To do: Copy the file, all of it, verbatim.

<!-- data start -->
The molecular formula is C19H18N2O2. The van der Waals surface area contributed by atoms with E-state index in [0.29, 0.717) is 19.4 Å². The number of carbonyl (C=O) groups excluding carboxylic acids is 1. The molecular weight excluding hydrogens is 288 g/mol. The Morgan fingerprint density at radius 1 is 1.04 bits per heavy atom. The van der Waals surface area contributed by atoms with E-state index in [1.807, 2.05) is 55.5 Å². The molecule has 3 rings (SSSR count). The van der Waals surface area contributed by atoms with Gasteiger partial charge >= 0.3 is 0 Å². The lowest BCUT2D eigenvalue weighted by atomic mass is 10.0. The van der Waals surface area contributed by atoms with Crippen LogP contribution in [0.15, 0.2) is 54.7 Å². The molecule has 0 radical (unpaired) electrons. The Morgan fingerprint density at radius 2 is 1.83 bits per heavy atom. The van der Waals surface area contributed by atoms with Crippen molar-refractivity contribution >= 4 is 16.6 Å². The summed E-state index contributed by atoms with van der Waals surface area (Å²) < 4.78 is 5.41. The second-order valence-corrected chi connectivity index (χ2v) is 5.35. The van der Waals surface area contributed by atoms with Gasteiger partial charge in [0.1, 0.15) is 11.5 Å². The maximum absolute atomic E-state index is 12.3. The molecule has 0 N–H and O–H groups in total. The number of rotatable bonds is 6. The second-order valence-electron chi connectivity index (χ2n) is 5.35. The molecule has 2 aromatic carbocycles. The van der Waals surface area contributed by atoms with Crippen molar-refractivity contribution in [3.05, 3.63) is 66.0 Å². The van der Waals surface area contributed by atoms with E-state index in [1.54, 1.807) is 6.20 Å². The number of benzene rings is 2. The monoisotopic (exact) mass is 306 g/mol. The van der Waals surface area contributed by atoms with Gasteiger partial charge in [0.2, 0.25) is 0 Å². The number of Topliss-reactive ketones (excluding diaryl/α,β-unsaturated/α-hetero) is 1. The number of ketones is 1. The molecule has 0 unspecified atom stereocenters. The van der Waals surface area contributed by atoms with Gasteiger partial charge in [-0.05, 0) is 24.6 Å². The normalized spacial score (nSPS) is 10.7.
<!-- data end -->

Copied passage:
The molecular formula is C19H18N2O2. The van der Waals surface area contributed by atoms with E-state index in [0.29, 0.717) is 19.4 Å². The number of carbonyl (C=O) groups excluding carboxylic acids is 1. The molecular weight excluding hydrogens is 288 g/mol. The Morgan fingerprint density at radius 1 is 1.04 bits per heavy atom. The van der Waals surface area contributed by atoms with E-state index in [1.807, 2.05) is 55.5 Å². The molecule has 3 rings (SSSR count). The van der Waals surface area contributed by atoms with Gasteiger partial charge >= 0.3 is 0 Å². The lowest BCUT2D eigenvalue weighted by atomic mass is 10.0. The van der Waals surface area contributed by atoms with Crippen LogP contribution in [0.15, 0.2) is 54.7 Å². The molecule has 0 radical (unpaired) electrons. The Morgan fingerprint density at radius 2 is 1.83 bits per heavy atom. The van der Waals surface area contributed by atoms with Crippen molar-refractivity contribution >= 4 is 16.6 Å². The summed E-state index contributed by atoms with van der Waals surface area (Å²) < 4.78 is 5.41. The second-order valence-corrected chi connectivity index (χ2v) is 5.35. The van der Waals surface area contributed by atoms with Gasteiger partial charge in [0.1, 0.15) is 11.5 Å². The maximum absolute atomic E-state index is 12.3. The molecule has 0 N–H and O–H groups in total. The number of rotatable bonds is 6. The second-order valence-electron chi connectivity index (χ2n) is 5.35. The molecule has 2 aromatic carbocycles. The van der Waals surface area contributed by atoms with Crippen molar-refractivity contribution in [3.05, 3.63) is 66.0 Å². The van der Waals surface area contributed by atoms with E-state index in [1.54, 1.807) is 6.20 Å². The number of benzene rings is 2. The monoisotopic (exact) mass is 306 g/mol. The van der Waals surface area contributed by atoms with Gasteiger partial charge in [0.2, 0.25) is 0 Å². The number of Topliss-reactive ketones (excluding diaryl/α,β-unsaturated/α-hetero) is 1. The number of ketones is 1. The molecule has 0 unspecified atom stereocenters. The van der Waals surface area contributed by atoms with Gasteiger partial charge in [-0.05, 0) is 24.6 Å². The normalized spacial score (nSPS) is 10.7.